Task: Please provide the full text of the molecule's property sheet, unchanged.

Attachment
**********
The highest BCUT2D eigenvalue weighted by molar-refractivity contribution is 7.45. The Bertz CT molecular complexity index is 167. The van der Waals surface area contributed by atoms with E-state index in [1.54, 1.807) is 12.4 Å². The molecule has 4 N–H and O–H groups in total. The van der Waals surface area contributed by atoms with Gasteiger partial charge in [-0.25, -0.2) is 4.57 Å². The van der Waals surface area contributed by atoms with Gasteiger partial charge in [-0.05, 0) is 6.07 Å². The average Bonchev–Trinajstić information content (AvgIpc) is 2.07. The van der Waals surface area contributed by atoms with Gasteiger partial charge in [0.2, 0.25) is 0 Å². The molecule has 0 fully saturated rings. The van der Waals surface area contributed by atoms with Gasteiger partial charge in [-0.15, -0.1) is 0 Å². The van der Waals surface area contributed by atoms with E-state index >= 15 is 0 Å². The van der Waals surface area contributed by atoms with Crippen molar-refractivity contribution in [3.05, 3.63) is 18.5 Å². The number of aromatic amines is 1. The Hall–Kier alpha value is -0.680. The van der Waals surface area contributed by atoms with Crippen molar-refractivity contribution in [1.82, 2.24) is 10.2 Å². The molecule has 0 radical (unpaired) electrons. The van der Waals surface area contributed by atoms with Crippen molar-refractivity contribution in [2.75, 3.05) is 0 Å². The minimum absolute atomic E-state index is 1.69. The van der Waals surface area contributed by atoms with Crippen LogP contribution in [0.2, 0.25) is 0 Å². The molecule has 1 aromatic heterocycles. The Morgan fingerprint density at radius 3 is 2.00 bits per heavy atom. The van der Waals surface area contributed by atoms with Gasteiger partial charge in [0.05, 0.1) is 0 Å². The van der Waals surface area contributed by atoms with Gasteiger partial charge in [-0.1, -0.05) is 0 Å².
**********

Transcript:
The highest BCUT2D eigenvalue weighted by molar-refractivity contribution is 7.45. The Bertz CT molecular complexity index is 167. The van der Waals surface area contributed by atoms with E-state index in [1.54, 1.807) is 12.4 Å². The molecule has 4 N–H and O–H groups in total. The van der Waals surface area contributed by atoms with Gasteiger partial charge in [-0.25, -0.2) is 4.57 Å². The van der Waals surface area contributed by atoms with Gasteiger partial charge in [-0.05, 0) is 6.07 Å². The average Bonchev–Trinajstić information content (AvgIpc) is 2.07. The van der Waals surface area contributed by atoms with Gasteiger partial charge in [0.2, 0.25) is 0 Å². The molecule has 0 fully saturated rings. The van der Waals surface area contributed by atoms with Gasteiger partial charge in [-0.15, -0.1) is 0 Å². The van der Waals surface area contributed by atoms with E-state index >= 15 is 0 Å². The van der Waals surface area contributed by atoms with Crippen molar-refractivity contribution in [3.05, 3.63) is 18.5 Å². The number of aromatic amines is 1. The Hall–Kier alpha value is -0.680. The van der Waals surface area contributed by atoms with Crippen molar-refractivity contribution in [1.82, 2.24) is 10.2 Å². The molecule has 0 radical (unpaired) electrons. The van der Waals surface area contributed by atoms with Crippen molar-refractivity contribution in [2.75, 3.05) is 0 Å². The minimum absolute atomic E-state index is 1.69. The van der Waals surface area contributed by atoms with Crippen LogP contribution in [0.2, 0.25) is 0 Å². The molecule has 1 aromatic heterocycles. The Morgan fingerprint density at radius 3 is 2.00 bits per heavy atom. The van der Waals surface area contributed by atoms with Gasteiger partial charge in [0.05, 0.1) is 0 Å². The van der Waals surface area contributed by atoms with Gasteiger partial charge in [-0.1, -0.05) is 0 Å².